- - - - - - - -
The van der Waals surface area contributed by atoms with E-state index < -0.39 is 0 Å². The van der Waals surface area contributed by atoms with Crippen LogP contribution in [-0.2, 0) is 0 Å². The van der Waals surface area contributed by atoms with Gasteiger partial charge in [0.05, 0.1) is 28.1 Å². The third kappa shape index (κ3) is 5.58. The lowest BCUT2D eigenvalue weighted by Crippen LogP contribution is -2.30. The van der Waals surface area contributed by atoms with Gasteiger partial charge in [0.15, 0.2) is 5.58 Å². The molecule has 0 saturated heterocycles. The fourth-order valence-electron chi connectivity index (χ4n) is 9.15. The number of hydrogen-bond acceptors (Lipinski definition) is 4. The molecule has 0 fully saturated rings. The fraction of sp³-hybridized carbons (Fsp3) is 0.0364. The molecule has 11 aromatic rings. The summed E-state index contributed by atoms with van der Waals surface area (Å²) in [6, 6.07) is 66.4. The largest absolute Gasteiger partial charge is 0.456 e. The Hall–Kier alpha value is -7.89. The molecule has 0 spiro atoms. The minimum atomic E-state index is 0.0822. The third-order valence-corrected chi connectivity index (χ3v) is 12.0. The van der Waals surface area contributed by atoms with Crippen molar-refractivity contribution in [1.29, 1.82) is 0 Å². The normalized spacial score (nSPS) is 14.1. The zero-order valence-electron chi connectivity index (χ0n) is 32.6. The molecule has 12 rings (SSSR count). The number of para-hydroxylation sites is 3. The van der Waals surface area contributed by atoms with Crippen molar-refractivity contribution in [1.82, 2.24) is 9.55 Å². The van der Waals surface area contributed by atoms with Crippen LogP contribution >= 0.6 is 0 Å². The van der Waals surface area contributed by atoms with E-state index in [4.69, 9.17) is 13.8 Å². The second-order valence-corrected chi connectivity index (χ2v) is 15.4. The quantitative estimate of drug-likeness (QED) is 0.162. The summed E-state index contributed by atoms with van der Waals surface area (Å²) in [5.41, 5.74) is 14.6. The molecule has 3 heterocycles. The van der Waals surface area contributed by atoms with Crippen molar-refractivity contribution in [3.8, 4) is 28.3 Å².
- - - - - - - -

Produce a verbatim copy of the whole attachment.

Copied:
The van der Waals surface area contributed by atoms with E-state index < -0.39 is 0 Å². The van der Waals surface area contributed by atoms with Crippen LogP contribution in [-0.2, 0) is 0 Å². The van der Waals surface area contributed by atoms with Gasteiger partial charge in [0.05, 0.1) is 28.1 Å². The third kappa shape index (κ3) is 5.58. The lowest BCUT2D eigenvalue weighted by Crippen LogP contribution is -2.30. The van der Waals surface area contributed by atoms with Gasteiger partial charge in [0.15, 0.2) is 5.58 Å². The molecule has 0 saturated heterocycles. The fourth-order valence-electron chi connectivity index (χ4n) is 9.15. The number of hydrogen-bond acceptors (Lipinski definition) is 4. The molecule has 0 fully saturated rings. The fraction of sp³-hybridized carbons (Fsp3) is 0.0364. The molecule has 11 aromatic rings. The summed E-state index contributed by atoms with van der Waals surface area (Å²) in [6, 6.07) is 66.4. The largest absolute Gasteiger partial charge is 0.456 e. The Hall–Kier alpha value is -7.89. The molecule has 0 spiro atoms. The minimum atomic E-state index is 0.0822. The third-order valence-corrected chi connectivity index (χ3v) is 12.0. The van der Waals surface area contributed by atoms with Crippen molar-refractivity contribution in [1.29, 1.82) is 0 Å². The normalized spacial score (nSPS) is 14.1. The zero-order valence-electron chi connectivity index (χ0n) is 32.6. The molecule has 12 rings (SSSR count). The number of para-hydroxylation sites is 3. The van der Waals surface area contributed by atoms with Crippen molar-refractivity contribution in [1.82, 2.24) is 9.55 Å². The van der Waals surface area contributed by atoms with Crippen LogP contribution >= 0.6 is 0 Å². The van der Waals surface area contributed by atoms with E-state index in [4.69, 9.17) is 13.8 Å². The second-order valence-corrected chi connectivity index (χ2v) is 15.4. The quantitative estimate of drug-likeness (QED) is 0.162. The summed E-state index contributed by atoms with van der Waals surface area (Å²) in [5.41, 5.74) is 14.6. The molecule has 3 heterocycles. The van der Waals surface area contributed by atoms with Crippen molar-refractivity contribution in [3.8, 4) is 28.3 Å².